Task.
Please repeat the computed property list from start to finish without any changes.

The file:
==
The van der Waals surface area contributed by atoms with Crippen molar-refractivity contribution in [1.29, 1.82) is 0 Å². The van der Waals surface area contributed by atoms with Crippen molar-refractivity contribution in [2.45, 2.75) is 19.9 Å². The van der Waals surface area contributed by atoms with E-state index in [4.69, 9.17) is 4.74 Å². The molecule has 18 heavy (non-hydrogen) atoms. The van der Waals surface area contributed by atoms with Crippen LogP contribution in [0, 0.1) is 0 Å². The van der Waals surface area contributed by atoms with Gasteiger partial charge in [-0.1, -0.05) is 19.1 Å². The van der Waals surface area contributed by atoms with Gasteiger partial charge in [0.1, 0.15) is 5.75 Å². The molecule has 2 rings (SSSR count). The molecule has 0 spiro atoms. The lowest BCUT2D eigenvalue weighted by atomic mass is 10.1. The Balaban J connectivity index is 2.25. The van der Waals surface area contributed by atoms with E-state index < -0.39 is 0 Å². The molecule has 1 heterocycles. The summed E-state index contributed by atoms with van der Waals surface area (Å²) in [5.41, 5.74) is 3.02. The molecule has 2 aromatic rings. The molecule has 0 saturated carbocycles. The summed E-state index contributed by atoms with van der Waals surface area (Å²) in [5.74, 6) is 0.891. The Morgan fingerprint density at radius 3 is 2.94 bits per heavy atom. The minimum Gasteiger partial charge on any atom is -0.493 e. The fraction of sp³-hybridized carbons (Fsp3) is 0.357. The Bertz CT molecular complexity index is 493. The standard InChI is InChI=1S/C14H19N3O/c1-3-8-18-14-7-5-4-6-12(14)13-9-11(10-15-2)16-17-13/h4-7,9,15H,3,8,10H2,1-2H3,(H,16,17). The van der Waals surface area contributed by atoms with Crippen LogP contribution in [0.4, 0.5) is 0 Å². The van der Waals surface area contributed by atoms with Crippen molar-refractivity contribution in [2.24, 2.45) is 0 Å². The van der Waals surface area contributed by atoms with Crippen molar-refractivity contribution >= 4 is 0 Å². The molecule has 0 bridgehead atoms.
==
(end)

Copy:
The van der Waals surface area contributed by atoms with Crippen molar-refractivity contribution in [1.29, 1.82) is 0 Å². The van der Waals surface area contributed by atoms with Crippen molar-refractivity contribution in [2.45, 2.75) is 19.9 Å². The van der Waals surface area contributed by atoms with E-state index in [4.69, 9.17) is 4.74 Å². The molecule has 18 heavy (non-hydrogen) atoms. The van der Waals surface area contributed by atoms with Crippen LogP contribution in [0, 0.1) is 0 Å². The van der Waals surface area contributed by atoms with Gasteiger partial charge in [-0.1, -0.05) is 19.1 Å². The van der Waals surface area contributed by atoms with Gasteiger partial charge in [0.1, 0.15) is 5.75 Å². The molecule has 2 rings (SSSR count). The molecule has 0 spiro atoms. The lowest BCUT2D eigenvalue weighted by atomic mass is 10.1. The Balaban J connectivity index is 2.25. The van der Waals surface area contributed by atoms with E-state index < -0.39 is 0 Å². The molecule has 1 heterocycles. The summed E-state index contributed by atoms with van der Waals surface area (Å²) in [5.41, 5.74) is 3.02. The molecule has 2 aromatic rings. The molecule has 0 saturated carbocycles. The summed E-state index contributed by atoms with van der Waals surface area (Å²) in [5.74, 6) is 0.891. The Morgan fingerprint density at radius 3 is 2.94 bits per heavy atom. The minimum Gasteiger partial charge on any atom is -0.493 e. The fraction of sp³-hybridized carbons (Fsp3) is 0.357. The Bertz CT molecular complexity index is 493. The standard InChI is InChI=1S/C14H19N3O/c1-3-8-18-14-7-5-4-6-12(14)13-9-11(10-15-2)16-17-13/h4-7,9,15H,3,8,10H2,1-2H3,(H,16,17). The van der Waals surface area contributed by atoms with Crippen LogP contribution in [0.4, 0.5) is 0 Å². The van der Waals surface area contributed by atoms with Crippen molar-refractivity contribution in [2.24, 2.45) is 0 Å². The van der Waals surface area contributed by atoms with Crippen molar-refractivity contribution >= 4 is 0 Å². The molecule has 0 bridgehead atoms.